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Article
November 25, 1983

New plasminogen activator a patent hope for MI victims

JAMA. 1983;250(20):2743-2744. doi:10.1001/jama.1983.03340200003001

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Abstract

A little-known substance called tissue-type plasminogen activator (t-PA) has been used to dissolve blood clots in various vessels of at least 15 patients in Europe and the United States.

Plasminogen activators are enzymes that trigger a series of events leading to the breakup of blood clots—particularly important in the coronary arteries. The two best-known exogenous plasminogen activators are streptokinase and urokinase (JAMA [MEDICAL NEWS] 1982;248:805-811).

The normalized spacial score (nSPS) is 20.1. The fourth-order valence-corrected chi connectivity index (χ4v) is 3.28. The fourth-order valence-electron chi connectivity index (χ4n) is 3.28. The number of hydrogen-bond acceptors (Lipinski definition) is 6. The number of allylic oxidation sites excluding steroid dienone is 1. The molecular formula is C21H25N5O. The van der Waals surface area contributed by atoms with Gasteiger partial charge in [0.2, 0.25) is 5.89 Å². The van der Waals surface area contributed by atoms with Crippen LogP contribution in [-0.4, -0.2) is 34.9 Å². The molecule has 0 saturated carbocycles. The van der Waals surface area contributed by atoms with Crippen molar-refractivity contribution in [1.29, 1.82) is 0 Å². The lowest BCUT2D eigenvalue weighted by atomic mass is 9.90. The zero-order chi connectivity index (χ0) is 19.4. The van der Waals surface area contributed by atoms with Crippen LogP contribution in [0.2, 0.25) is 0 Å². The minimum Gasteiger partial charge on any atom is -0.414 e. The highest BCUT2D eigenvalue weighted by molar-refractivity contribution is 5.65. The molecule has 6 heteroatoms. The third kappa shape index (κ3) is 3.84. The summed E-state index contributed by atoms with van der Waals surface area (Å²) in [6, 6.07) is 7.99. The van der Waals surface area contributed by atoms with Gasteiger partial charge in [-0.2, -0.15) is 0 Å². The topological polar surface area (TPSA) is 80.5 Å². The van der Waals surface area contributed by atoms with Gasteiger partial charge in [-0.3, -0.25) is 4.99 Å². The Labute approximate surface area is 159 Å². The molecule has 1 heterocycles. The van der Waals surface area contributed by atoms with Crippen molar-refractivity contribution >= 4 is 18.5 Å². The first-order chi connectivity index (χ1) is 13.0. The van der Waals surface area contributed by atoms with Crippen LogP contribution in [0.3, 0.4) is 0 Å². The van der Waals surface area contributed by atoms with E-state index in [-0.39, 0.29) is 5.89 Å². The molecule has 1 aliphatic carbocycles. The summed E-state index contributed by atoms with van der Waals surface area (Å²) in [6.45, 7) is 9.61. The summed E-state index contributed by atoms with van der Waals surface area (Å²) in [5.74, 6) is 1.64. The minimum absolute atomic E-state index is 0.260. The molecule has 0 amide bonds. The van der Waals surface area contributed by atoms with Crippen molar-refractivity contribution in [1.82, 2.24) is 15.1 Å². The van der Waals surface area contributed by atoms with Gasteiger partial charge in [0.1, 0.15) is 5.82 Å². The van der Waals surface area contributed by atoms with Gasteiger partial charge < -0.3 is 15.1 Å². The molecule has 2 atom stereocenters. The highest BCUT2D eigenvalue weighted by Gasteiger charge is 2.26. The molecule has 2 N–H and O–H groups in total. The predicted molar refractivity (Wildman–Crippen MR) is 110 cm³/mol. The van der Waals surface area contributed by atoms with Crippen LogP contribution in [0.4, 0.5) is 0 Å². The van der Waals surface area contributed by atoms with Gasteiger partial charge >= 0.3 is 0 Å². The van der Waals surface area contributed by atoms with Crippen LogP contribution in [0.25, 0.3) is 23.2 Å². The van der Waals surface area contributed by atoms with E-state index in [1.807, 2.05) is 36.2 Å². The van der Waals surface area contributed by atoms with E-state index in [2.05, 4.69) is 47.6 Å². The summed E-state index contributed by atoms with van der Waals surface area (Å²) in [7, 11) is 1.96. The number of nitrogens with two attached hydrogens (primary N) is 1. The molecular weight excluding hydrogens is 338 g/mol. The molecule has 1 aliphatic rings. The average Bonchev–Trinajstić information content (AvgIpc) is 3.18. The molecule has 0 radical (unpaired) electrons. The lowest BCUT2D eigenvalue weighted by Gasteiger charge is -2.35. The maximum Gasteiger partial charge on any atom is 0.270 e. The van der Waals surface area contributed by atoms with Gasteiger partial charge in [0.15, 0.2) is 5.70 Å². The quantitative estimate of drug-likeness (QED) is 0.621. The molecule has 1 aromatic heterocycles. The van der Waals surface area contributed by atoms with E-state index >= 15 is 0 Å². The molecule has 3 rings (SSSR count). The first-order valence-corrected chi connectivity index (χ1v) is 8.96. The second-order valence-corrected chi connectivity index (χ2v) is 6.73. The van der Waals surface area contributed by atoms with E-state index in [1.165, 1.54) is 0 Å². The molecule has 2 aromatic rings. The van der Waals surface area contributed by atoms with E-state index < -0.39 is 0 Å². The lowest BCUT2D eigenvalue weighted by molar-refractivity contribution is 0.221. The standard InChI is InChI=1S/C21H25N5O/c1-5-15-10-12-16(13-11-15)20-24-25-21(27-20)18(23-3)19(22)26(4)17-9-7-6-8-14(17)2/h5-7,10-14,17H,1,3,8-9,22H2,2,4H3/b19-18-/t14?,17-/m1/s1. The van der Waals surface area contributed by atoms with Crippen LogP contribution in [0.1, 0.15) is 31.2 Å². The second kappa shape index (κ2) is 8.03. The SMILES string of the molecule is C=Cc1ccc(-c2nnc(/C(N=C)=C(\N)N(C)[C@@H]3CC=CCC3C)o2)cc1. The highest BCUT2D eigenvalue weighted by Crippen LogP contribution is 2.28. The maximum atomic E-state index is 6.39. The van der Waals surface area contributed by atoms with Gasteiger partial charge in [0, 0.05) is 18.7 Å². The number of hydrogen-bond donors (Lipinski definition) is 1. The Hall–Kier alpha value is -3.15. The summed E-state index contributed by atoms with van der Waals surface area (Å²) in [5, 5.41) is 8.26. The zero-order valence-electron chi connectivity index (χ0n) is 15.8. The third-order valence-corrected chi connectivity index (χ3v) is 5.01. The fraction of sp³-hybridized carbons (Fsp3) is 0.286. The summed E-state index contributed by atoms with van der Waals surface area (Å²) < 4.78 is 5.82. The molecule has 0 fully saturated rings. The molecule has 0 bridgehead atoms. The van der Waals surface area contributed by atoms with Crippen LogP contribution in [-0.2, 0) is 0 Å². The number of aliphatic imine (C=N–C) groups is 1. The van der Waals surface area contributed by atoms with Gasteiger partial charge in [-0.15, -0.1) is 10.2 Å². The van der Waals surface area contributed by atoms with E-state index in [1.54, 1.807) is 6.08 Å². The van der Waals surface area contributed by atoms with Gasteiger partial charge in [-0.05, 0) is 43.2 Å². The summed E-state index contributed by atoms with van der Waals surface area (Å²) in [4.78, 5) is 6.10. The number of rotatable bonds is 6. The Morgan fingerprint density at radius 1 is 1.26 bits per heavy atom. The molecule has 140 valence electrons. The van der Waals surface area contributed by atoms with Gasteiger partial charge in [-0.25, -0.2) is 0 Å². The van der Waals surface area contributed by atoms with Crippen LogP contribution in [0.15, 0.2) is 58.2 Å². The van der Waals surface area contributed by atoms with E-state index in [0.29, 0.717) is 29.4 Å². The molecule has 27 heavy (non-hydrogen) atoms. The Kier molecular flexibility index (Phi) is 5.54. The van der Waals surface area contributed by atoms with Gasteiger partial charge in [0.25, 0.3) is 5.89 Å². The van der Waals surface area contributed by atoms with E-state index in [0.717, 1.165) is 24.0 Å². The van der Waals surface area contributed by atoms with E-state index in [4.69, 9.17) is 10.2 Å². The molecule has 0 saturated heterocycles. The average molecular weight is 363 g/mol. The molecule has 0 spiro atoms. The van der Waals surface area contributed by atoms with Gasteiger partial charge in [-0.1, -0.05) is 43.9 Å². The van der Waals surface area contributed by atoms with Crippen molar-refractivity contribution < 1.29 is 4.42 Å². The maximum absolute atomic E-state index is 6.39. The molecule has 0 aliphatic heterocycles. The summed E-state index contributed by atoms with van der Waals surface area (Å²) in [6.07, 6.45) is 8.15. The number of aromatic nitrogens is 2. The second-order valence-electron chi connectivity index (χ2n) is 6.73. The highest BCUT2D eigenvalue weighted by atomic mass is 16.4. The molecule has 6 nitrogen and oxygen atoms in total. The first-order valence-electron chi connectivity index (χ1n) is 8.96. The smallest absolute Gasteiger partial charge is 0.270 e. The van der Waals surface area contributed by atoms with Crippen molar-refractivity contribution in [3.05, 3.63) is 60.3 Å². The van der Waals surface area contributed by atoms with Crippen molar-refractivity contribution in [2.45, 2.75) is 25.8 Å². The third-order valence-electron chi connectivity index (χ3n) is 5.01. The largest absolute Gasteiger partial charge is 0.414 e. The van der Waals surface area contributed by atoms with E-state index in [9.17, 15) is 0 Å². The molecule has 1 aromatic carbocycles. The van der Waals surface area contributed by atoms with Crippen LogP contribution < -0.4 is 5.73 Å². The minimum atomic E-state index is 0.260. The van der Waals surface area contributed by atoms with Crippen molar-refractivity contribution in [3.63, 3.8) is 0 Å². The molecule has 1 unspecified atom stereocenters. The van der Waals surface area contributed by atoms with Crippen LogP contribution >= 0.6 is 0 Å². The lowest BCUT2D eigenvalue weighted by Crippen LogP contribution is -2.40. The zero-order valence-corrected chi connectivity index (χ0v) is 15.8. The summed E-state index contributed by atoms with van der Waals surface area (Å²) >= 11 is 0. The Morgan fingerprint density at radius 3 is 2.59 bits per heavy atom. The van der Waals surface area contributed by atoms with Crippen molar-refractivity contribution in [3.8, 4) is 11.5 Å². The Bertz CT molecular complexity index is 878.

Now these two have been joined by t-PA. The latter's clinical use in an initial seven patients was revealed at a Houston symposium on Interventional Modifications in Coronary Artery Disease, sponsored by the Texas Heart Institute, by Désiré Collen, MD, PhD, of the University of Leuven, Belgium. All vessels treated were still patent, he said. There are now informal reports that recanalization has also been achieved in at least eight other patients.

Collen spoke of clinical work involving the seven patients, without elaborating further, during

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